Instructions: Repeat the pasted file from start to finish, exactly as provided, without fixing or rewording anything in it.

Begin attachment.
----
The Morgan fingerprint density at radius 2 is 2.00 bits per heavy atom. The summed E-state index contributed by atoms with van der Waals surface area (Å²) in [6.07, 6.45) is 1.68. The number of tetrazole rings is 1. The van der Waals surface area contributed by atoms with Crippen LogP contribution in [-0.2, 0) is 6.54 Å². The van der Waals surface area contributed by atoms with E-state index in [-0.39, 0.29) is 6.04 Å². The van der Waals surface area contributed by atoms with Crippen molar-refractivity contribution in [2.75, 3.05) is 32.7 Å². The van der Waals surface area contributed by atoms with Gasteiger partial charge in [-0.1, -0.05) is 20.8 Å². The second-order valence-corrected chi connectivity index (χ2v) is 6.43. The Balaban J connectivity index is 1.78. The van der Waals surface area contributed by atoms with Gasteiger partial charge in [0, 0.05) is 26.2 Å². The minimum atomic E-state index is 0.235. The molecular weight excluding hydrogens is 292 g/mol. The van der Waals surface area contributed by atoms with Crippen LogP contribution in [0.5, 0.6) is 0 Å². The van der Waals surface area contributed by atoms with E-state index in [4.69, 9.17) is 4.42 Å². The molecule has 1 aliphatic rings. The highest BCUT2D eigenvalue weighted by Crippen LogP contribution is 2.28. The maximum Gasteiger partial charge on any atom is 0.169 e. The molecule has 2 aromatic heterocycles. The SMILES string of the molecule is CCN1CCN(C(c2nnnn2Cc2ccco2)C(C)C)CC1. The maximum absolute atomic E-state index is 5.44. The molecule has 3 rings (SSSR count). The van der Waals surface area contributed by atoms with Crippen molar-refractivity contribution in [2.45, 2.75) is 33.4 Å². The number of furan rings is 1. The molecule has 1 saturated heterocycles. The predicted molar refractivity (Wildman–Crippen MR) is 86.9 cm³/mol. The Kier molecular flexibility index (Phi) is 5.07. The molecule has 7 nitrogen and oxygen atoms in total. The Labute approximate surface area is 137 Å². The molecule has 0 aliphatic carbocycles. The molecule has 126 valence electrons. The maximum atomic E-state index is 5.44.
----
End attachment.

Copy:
The Morgan fingerprint density at radius 2 is 2.00 bits per heavy atom. The summed E-state index contributed by atoms with van der Waals surface area (Å²) in [6.07, 6.45) is 1.68. The number of tetrazole rings is 1. The van der Waals surface area contributed by atoms with Crippen LogP contribution in [-0.2, 0) is 6.54 Å². The van der Waals surface area contributed by atoms with E-state index in [-0.39, 0.29) is 6.04 Å². The van der Waals surface area contributed by atoms with Crippen molar-refractivity contribution in [2.75, 3.05) is 32.7 Å². The van der Waals surface area contributed by atoms with Gasteiger partial charge in [-0.1, -0.05) is 20.8 Å². The second-order valence-corrected chi connectivity index (χ2v) is 6.43. The Balaban J connectivity index is 1.78. The van der Waals surface area contributed by atoms with Gasteiger partial charge in [0, 0.05) is 26.2 Å². The minimum atomic E-state index is 0.235. The molecular weight excluding hydrogens is 292 g/mol. The van der Waals surface area contributed by atoms with Crippen LogP contribution in [0.5, 0.6) is 0 Å². The van der Waals surface area contributed by atoms with E-state index in [4.69, 9.17) is 4.42 Å². The molecule has 1 aliphatic rings. The highest BCUT2D eigenvalue weighted by Crippen LogP contribution is 2.28. The maximum Gasteiger partial charge on any atom is 0.169 e. The molecule has 2 aromatic heterocycles. The SMILES string of the molecule is CCN1CCN(C(c2nnnn2Cc2ccco2)C(C)C)CC1. The maximum absolute atomic E-state index is 5.44. The molecule has 3 rings (SSSR count). The van der Waals surface area contributed by atoms with Crippen molar-refractivity contribution in [2.45, 2.75) is 33.4 Å². The number of furan rings is 1. The molecule has 1 saturated heterocycles. The predicted molar refractivity (Wildman–Crippen MR) is 86.9 cm³/mol. The Kier molecular flexibility index (Phi) is 5.07. The molecule has 7 nitrogen and oxygen atoms in total. The Labute approximate surface area is 137 Å². The molecule has 0 aliphatic carbocycles. The molecule has 126 valence electrons. The maximum atomic E-state index is 5.44.